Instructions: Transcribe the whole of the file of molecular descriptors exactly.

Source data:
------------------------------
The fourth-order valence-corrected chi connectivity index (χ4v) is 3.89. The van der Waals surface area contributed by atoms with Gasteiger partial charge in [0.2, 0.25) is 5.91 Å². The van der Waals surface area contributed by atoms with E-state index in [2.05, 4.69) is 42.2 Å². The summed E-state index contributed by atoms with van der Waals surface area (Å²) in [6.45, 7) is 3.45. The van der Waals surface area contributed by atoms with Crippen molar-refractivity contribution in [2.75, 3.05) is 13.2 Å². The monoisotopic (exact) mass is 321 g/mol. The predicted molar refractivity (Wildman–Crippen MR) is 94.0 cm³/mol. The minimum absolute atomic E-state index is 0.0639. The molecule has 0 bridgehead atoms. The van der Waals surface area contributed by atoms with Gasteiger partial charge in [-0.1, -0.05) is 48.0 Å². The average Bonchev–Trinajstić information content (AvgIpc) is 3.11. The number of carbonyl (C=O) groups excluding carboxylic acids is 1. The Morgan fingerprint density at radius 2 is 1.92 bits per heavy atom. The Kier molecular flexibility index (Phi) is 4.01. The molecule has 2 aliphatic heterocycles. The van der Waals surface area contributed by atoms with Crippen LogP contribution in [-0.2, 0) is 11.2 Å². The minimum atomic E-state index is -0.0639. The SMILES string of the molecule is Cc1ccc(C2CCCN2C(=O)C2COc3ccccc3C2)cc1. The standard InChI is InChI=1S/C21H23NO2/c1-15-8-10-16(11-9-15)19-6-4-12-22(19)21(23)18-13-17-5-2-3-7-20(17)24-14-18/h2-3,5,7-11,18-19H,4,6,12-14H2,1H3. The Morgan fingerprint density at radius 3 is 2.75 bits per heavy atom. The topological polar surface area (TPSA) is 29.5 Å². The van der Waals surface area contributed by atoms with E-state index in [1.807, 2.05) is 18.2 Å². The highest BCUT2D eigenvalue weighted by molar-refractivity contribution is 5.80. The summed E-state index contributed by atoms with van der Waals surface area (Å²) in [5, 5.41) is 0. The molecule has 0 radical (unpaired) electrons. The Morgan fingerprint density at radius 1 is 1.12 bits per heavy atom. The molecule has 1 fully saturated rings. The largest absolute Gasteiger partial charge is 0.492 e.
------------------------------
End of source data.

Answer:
The fourth-order valence-corrected chi connectivity index (χ4v) is 3.89. The van der Waals surface area contributed by atoms with Gasteiger partial charge in [0.2, 0.25) is 5.91 Å². The van der Waals surface area contributed by atoms with E-state index in [2.05, 4.69) is 42.2 Å². The summed E-state index contributed by atoms with van der Waals surface area (Å²) in [6.45, 7) is 3.45. The van der Waals surface area contributed by atoms with Crippen molar-refractivity contribution in [2.75, 3.05) is 13.2 Å². The monoisotopic (exact) mass is 321 g/mol. The predicted molar refractivity (Wildman–Crippen MR) is 94.0 cm³/mol. The minimum absolute atomic E-state index is 0.0639. The molecule has 0 bridgehead atoms. The van der Waals surface area contributed by atoms with Gasteiger partial charge in [-0.1, -0.05) is 48.0 Å². The average Bonchev–Trinajstić information content (AvgIpc) is 3.11. The number of carbonyl (C=O) groups excluding carboxylic acids is 1. The Morgan fingerprint density at radius 2 is 1.92 bits per heavy atom. The Kier molecular flexibility index (Phi) is 4.01. The molecule has 2 aliphatic heterocycles. The van der Waals surface area contributed by atoms with Crippen LogP contribution in [-0.2, 0) is 11.2 Å². The minimum atomic E-state index is -0.0639. The SMILES string of the molecule is Cc1ccc(C2CCCN2C(=O)C2COc3ccccc3C2)cc1. The standard InChI is InChI=1S/C21H23NO2/c1-15-8-10-16(11-9-15)19-6-4-12-22(19)21(23)18-13-17-5-2-3-7-20(17)24-14-18/h2-3,5,7-11,18-19H,4,6,12-14H2,1H3. The Morgan fingerprint density at radius 3 is 2.75 bits per heavy atom. The topological polar surface area (TPSA) is 29.5 Å². The van der Waals surface area contributed by atoms with E-state index in [1.807, 2.05) is 18.2 Å². The highest BCUT2D eigenvalue weighted by molar-refractivity contribution is 5.80. The summed E-state index contributed by atoms with van der Waals surface area (Å²) in [5, 5.41) is 0. The molecule has 0 radical (unpaired) electrons. The Morgan fingerprint density at radius 1 is 1.12 bits per heavy atom. The molecule has 1 fully saturated rings. The largest absolute Gasteiger partial charge is 0.492 e.